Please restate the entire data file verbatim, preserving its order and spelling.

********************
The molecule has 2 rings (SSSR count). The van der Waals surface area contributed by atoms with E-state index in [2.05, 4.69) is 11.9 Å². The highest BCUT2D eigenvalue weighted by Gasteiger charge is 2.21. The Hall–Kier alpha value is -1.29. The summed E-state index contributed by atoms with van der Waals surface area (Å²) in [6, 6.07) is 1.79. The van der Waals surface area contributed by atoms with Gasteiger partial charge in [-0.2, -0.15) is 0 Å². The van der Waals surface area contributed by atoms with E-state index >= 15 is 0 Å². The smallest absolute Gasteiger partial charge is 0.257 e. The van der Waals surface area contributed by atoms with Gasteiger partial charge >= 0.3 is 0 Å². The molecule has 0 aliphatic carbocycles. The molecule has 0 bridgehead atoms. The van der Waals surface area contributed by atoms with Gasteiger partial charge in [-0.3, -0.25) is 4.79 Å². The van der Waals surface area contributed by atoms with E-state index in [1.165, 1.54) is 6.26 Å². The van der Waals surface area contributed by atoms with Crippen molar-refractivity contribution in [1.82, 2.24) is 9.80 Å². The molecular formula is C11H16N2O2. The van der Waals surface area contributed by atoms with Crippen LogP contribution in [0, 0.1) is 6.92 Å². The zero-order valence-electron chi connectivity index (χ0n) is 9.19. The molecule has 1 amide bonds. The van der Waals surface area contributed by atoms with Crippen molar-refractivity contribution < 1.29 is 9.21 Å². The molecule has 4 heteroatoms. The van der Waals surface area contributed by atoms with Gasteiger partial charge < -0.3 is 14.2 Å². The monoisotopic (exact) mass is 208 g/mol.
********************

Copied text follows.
The molecule has 2 rings (SSSR count). The van der Waals surface area contributed by atoms with E-state index in [2.05, 4.69) is 11.9 Å². The highest BCUT2D eigenvalue weighted by Gasteiger charge is 2.21. The Hall–Kier alpha value is -1.29. The summed E-state index contributed by atoms with van der Waals surface area (Å²) in [6, 6.07) is 1.79. The van der Waals surface area contributed by atoms with Gasteiger partial charge in [-0.2, -0.15) is 0 Å². The van der Waals surface area contributed by atoms with E-state index >= 15 is 0 Å². The smallest absolute Gasteiger partial charge is 0.257 e. The van der Waals surface area contributed by atoms with Gasteiger partial charge >= 0.3 is 0 Å². The molecule has 0 aliphatic carbocycles. The molecule has 0 bridgehead atoms. The van der Waals surface area contributed by atoms with Gasteiger partial charge in [-0.3, -0.25) is 4.79 Å². The van der Waals surface area contributed by atoms with E-state index in [1.165, 1.54) is 6.26 Å². The van der Waals surface area contributed by atoms with Crippen molar-refractivity contribution in [1.82, 2.24) is 9.80 Å². The molecular formula is C11H16N2O2. The van der Waals surface area contributed by atoms with Crippen LogP contribution in [0, 0.1) is 6.92 Å². The zero-order valence-electron chi connectivity index (χ0n) is 9.19. The molecule has 1 amide bonds. The van der Waals surface area contributed by atoms with Crippen molar-refractivity contribution < 1.29 is 9.21 Å². The molecule has 4 heteroatoms. The van der Waals surface area contributed by atoms with Gasteiger partial charge < -0.3 is 14.2 Å². The monoisotopic (exact) mass is 208 g/mol.